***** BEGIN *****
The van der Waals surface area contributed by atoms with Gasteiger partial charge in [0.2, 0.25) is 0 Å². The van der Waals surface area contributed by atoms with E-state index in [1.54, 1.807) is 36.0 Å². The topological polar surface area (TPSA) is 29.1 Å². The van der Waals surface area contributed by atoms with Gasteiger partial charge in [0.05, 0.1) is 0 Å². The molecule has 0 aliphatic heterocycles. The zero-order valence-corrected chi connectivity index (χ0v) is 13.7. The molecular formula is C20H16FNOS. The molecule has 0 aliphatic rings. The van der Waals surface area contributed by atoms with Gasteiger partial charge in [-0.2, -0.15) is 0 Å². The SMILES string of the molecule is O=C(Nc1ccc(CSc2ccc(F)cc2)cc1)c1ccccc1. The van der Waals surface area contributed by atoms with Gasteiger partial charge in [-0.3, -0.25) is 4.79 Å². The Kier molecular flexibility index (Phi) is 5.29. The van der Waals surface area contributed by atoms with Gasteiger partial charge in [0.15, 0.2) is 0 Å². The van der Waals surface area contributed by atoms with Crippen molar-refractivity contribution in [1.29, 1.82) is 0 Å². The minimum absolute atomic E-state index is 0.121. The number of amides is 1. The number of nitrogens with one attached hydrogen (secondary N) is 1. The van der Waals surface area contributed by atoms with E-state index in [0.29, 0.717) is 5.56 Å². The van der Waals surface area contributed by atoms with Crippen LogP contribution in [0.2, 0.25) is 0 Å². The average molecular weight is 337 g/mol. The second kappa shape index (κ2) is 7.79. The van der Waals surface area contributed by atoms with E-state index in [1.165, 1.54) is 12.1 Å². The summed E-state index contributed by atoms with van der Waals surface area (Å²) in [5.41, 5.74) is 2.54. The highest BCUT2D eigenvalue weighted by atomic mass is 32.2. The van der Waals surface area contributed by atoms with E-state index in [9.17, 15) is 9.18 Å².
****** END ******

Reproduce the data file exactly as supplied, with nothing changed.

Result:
The van der Waals surface area contributed by atoms with Gasteiger partial charge in [0.2, 0.25) is 0 Å². The van der Waals surface area contributed by atoms with E-state index in [1.54, 1.807) is 36.0 Å². The topological polar surface area (TPSA) is 29.1 Å². The van der Waals surface area contributed by atoms with Gasteiger partial charge in [0.05, 0.1) is 0 Å². The molecule has 0 aliphatic heterocycles. The zero-order valence-corrected chi connectivity index (χ0v) is 13.7. The molecular formula is C20H16FNOS. The molecule has 0 aliphatic rings. The van der Waals surface area contributed by atoms with Gasteiger partial charge in [-0.2, -0.15) is 0 Å². The SMILES string of the molecule is O=C(Nc1ccc(CSc2ccc(F)cc2)cc1)c1ccccc1. The van der Waals surface area contributed by atoms with Gasteiger partial charge in [-0.3, -0.25) is 4.79 Å². The Kier molecular flexibility index (Phi) is 5.29. The van der Waals surface area contributed by atoms with Gasteiger partial charge in [0.15, 0.2) is 0 Å². The van der Waals surface area contributed by atoms with Crippen molar-refractivity contribution in [1.29, 1.82) is 0 Å². The minimum absolute atomic E-state index is 0.121. The number of amides is 1. The number of nitrogens with one attached hydrogen (secondary N) is 1. The van der Waals surface area contributed by atoms with E-state index in [0.29, 0.717) is 5.56 Å². The van der Waals surface area contributed by atoms with Crippen LogP contribution in [0.2, 0.25) is 0 Å². The average molecular weight is 337 g/mol. The second kappa shape index (κ2) is 7.79. The van der Waals surface area contributed by atoms with E-state index in [1.165, 1.54) is 12.1 Å². The summed E-state index contributed by atoms with van der Waals surface area (Å²) in [5.41, 5.74) is 2.54. The highest BCUT2D eigenvalue weighted by atomic mass is 32.2. The van der Waals surface area contributed by atoms with E-state index in [9.17, 15) is 9.18 Å².